OR WAIT 15 SECS
Chambers and colleagues observed a 6.1-fold increased risk of persistent pulmonary hypertension in newborns whose mothers had received SSRIs after 20 weeks' gestation.
Between 3.1% and 4.9% of women experience major depression during pregnancy, and up to 15% of pregnant women have clinical depression of some sort.1 Left untreated, 50% of women who are depressed during pregnancy will experience a postpartum exacerbation, which itself carries a 15% risk of attempted suicide.2 Besides the psychological anguish a depressed mother feels, evidence suggests that if her condition goes untreated, her fetus may be at increased risk of prematurity, fetal growth restriction, stillbirth, and low Apgar scores.2
Psychotherapy appears to work well in the treatment of depressed patients, with one randomized clinical trial suggesting a 60% remission rate compared to 15.4% in a parenting education control group.3 Such therapy also appears to improve maternal-infant bonding. Unfortunately, the availability of practitioners trained in validated therapies for depression is quite limited, insurance coverage is frequently unavailable, and out-of-pocket expense can be significant. So, ob/gyns and mental health providers have increasingly turned to SSRIs to treat depressed pregnant patients. In general, these drugs have few side effects, are well tolerated and easy to administer, have high compliance rates, and are more effective than tricyclic antidepressants and monoamine oxidase (MAO) inhibitors. Initial reports suggested that SSRIs were safe and effective in pregnancy, with no discernable increased risk of adverse neonatal effects or teratogenicity.4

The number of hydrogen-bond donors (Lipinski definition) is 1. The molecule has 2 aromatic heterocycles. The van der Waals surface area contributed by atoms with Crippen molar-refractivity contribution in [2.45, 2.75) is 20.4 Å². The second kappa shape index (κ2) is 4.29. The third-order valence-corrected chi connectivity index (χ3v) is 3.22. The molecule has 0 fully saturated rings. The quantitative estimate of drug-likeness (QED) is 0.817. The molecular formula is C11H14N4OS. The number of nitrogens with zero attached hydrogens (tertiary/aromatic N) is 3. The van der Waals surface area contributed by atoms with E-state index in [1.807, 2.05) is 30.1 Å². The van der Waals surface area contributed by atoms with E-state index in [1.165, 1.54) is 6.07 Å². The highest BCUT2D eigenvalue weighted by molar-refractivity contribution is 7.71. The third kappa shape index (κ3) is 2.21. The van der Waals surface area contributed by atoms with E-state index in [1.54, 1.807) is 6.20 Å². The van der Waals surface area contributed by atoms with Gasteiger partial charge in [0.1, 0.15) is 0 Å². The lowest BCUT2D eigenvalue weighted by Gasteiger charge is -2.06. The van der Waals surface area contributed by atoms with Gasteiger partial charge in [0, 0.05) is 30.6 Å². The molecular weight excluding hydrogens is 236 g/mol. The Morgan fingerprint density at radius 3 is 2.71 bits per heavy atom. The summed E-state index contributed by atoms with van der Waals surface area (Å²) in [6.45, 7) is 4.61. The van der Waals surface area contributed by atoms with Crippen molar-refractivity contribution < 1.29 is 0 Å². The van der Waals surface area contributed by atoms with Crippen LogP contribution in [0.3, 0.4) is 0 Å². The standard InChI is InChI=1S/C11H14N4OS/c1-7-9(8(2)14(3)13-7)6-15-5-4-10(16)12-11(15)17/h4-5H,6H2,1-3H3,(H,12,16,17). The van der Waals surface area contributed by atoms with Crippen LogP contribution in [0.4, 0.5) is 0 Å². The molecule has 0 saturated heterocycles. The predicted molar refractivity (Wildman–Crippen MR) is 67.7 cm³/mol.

These reports seem to suggest that pregnant women should not be treated with SSRIs. But they must be balanced against another very recent report of a nearly 70% risk of relapse among previously depressed pregnant women after discontinuing antidepressants-chiefly SSRIs (see also Clinical Insights).6